Barn Security and Other POE NVR Kit Options?
We are in the middle of having a barn rebuild and once it is done we want to install a POE monitoring/security system in it. I have heard great things from this company's quality and support, so any thing people can add that would make this install even better would be welcomed. We plan on on installing 6-8 cameras in the barn to cover the stalls and isle along with one on each door side of the barn.
I did wonder why the company only supplies its kit solutions with the 410B cameras and not with either a mix of types 4 410bs, 2 411, etc.? I would like to purchase the better cameras to start with which I believe to be the 411 model (newer), but I'm, open to reasons why someone would go with the older style (410B) in the kits for this use case? Are there reasons to not use the 411 (4x zoom) if you did not need zoom in the given situation? Are there more parts to break or go wrong so better to go with the 410B?
Thanks for all the help and I look forward to being a long-term customer of their products.
The kit solution is one choice to go, you can also purchase them separately, for example, you may purchase a standalone PoE NVR, several RLC-410s and RLC-411s. All the PoE cameras will work with our PoE NVR, Once they are on the same network, the cameras will be able to communicate with the NVR.
You may find the standalone PoE NVR by referring to: https://reolink.com/product-category/standalone-poe-nvr/
and the cameras: https://reolink.com/product-category/poe-ip-camera/
The reason why we did not make 411 in kit is because the cost is much higher and most of our customers want the most economic system and do the best security purpose. Hope for your kind understanding. Thanks.
Thanks for the quick and honest response.
I'm more than happy to purchase the items as separate options. I just did not want to purchase the 411s if these was some reason not too or for the specific security option I was applying them towards. I would not go with the zoom (411) if it is more a feature only used on limited occasions, etc. I fully understand the price and most users will want to get a solution that works for a reasonable price.
Thank you very much for your kind understanding and support.
I list the difference of them below FYI and you may check whether you need these function and choose the proper products.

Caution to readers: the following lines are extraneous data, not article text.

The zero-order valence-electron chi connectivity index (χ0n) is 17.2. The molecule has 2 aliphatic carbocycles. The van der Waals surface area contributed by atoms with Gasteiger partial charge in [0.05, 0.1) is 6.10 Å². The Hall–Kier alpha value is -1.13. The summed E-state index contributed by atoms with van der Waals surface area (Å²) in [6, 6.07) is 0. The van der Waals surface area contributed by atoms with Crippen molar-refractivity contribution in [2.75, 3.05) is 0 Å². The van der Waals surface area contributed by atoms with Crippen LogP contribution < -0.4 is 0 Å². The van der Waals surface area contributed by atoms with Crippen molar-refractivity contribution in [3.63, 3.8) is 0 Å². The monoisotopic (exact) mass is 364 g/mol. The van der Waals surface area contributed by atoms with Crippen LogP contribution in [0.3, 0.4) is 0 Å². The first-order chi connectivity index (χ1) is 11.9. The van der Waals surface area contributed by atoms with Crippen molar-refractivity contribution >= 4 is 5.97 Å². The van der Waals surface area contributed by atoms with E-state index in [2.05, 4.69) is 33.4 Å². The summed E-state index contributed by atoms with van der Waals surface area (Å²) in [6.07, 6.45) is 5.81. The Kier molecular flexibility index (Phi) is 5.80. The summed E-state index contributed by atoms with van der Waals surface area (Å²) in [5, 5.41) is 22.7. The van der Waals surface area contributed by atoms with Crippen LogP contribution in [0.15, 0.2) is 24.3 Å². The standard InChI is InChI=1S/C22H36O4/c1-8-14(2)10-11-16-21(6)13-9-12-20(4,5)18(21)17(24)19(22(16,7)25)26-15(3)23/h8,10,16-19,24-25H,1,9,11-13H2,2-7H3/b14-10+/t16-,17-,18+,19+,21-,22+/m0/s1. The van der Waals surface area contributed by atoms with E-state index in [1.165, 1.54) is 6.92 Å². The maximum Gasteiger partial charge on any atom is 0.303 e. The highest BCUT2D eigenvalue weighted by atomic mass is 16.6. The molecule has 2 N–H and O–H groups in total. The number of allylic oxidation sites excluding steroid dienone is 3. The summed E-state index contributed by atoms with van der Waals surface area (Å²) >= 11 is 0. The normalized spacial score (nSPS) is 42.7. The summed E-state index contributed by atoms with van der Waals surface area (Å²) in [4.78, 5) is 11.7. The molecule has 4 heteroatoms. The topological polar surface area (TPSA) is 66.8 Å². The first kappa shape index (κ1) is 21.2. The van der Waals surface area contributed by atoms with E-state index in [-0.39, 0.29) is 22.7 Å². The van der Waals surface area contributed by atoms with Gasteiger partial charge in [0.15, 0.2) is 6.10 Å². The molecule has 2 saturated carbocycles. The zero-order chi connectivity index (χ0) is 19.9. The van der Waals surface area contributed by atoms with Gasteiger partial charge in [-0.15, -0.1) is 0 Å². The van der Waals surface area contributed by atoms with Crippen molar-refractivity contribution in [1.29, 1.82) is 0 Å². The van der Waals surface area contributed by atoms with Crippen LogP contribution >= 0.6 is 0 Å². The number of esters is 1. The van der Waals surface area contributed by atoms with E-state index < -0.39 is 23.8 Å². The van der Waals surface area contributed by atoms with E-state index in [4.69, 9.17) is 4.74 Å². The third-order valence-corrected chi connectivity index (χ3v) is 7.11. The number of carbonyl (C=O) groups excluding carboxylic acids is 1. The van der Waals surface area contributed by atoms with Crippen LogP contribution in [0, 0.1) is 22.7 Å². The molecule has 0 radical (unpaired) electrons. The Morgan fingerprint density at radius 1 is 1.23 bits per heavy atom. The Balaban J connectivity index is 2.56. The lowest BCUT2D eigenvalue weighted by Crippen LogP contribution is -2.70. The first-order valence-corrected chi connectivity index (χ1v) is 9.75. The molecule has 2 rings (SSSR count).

Thank you again for the quick and details follow-up. This answers my questions and will be placing an order shortly.
Thanks for your kind support. Have a nice shopping experience with us. Thanks.
One last question on a barn security camera system before we purchase the product.
We have a CAT 6 cable run from the home to the barn (about 100' run) and were looking for advice from your team. We want to have the cameras use POE (Power Over Ethernet) and were at first planning on using the POE NVR that comes in the kits, however the NVR would need to be installed in the barn due to the cable lengths and only a single run to the barn. There would also be the potential of temperature extremes (very cold in the winter and hot/humid in the summer) in the barn and I have concerns putting the NVR in there. Would it be better (in your opinion) to purchase a POE switch and place that in the barn to power the cameras while putting the NVR in the basement where there are more predictable temperatures and better security? If this is the right way, would I buy a regular (non POE) NVR if I have it in the house and the POE switch and cameras in the barn?
Camera in barn --> POE NVR in barn --> cat6 to home --> router
Camera in barn -> POE Switch in barn --> Car 6 to home --> NVR --> router
For your question, we suggest you choose the option#2 so that you can provide the NVR a stable working environment. Refer to the follow pic:
Note: If the NVR and router in the same home, you can connect them directly.
Also please notice that the working temperature for NVR and Cameras is -10℃~+55℃(14°F~131°F), the working humidity is 10%~90%. If the temperature is too low, please keeping the camera working or it may cannot power on.
Sounds great. Looks like I will pick-up the cameras, POE NVR, and a POE switch to properly connect them like in Option #2. I had looked at the NVR environmental details, but have not for the cameras. Good to know they are the same. I would assume the cameras are a bit more rugged than the NVR as they are all solid-state while the NRV has a spinning hard disk. I think I will have a slight change from the attached network image with a secondary switch used to connect the devices in the house. Thanks for the recommendation!